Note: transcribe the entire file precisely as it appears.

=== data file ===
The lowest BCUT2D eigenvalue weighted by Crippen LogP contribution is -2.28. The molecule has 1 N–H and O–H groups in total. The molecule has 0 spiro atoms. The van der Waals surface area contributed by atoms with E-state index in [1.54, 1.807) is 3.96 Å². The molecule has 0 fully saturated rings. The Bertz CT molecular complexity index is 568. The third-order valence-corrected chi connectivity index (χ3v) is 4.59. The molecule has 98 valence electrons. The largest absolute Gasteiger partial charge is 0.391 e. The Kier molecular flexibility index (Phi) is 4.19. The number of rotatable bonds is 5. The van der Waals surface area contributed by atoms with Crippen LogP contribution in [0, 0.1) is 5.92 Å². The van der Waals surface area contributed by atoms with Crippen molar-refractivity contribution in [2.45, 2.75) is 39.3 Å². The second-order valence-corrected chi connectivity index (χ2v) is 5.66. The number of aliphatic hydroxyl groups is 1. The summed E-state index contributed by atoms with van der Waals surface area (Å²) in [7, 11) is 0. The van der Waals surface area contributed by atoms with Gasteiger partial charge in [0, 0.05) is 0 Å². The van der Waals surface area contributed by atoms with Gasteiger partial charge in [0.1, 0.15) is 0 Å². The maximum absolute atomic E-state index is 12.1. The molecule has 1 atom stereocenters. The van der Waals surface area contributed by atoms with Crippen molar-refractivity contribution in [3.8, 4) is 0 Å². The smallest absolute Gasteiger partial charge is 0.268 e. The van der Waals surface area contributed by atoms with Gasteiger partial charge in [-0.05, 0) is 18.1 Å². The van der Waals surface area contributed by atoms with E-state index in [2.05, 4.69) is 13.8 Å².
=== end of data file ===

The lowest BCUT2D eigenvalue weighted by Crippen LogP contribution is -2.28. The molecule has 1 N–H and O–H groups in total. The molecule has 0 spiro atoms. The van der Waals surface area contributed by atoms with E-state index in [1.54, 1.807) is 3.96 Å². The molecule has 0 fully saturated rings. The Bertz CT molecular complexity index is 568. The third-order valence-corrected chi connectivity index (χ3v) is 4.59. The molecule has 98 valence electrons. The largest absolute Gasteiger partial charge is 0.391 e. The Kier molecular flexibility index (Phi) is 4.19. The number of rotatable bonds is 5. The van der Waals surface area contributed by atoms with Crippen LogP contribution in [0, 0.1) is 5.92 Å². The van der Waals surface area contributed by atoms with Crippen molar-refractivity contribution in [2.45, 2.75) is 39.3 Å². The second-order valence-corrected chi connectivity index (χ2v) is 5.66. The number of aliphatic hydroxyl groups is 1. The summed E-state index contributed by atoms with van der Waals surface area (Å²) in [7, 11) is 0. The van der Waals surface area contributed by atoms with Gasteiger partial charge in [0, 0.05) is 0 Å². The van der Waals surface area contributed by atoms with Gasteiger partial charge in [0.1, 0.15) is 0 Å². The maximum absolute atomic E-state index is 12.1. The molecule has 1 atom stereocenters. The van der Waals surface area contributed by atoms with Crippen molar-refractivity contribution in [3.8, 4) is 0 Å². The smallest absolute Gasteiger partial charge is 0.268 e. The van der Waals surface area contributed by atoms with Gasteiger partial charge in [-0.05, 0) is 18.1 Å². The van der Waals surface area contributed by atoms with E-state index in [2.05, 4.69) is 13.8 Å².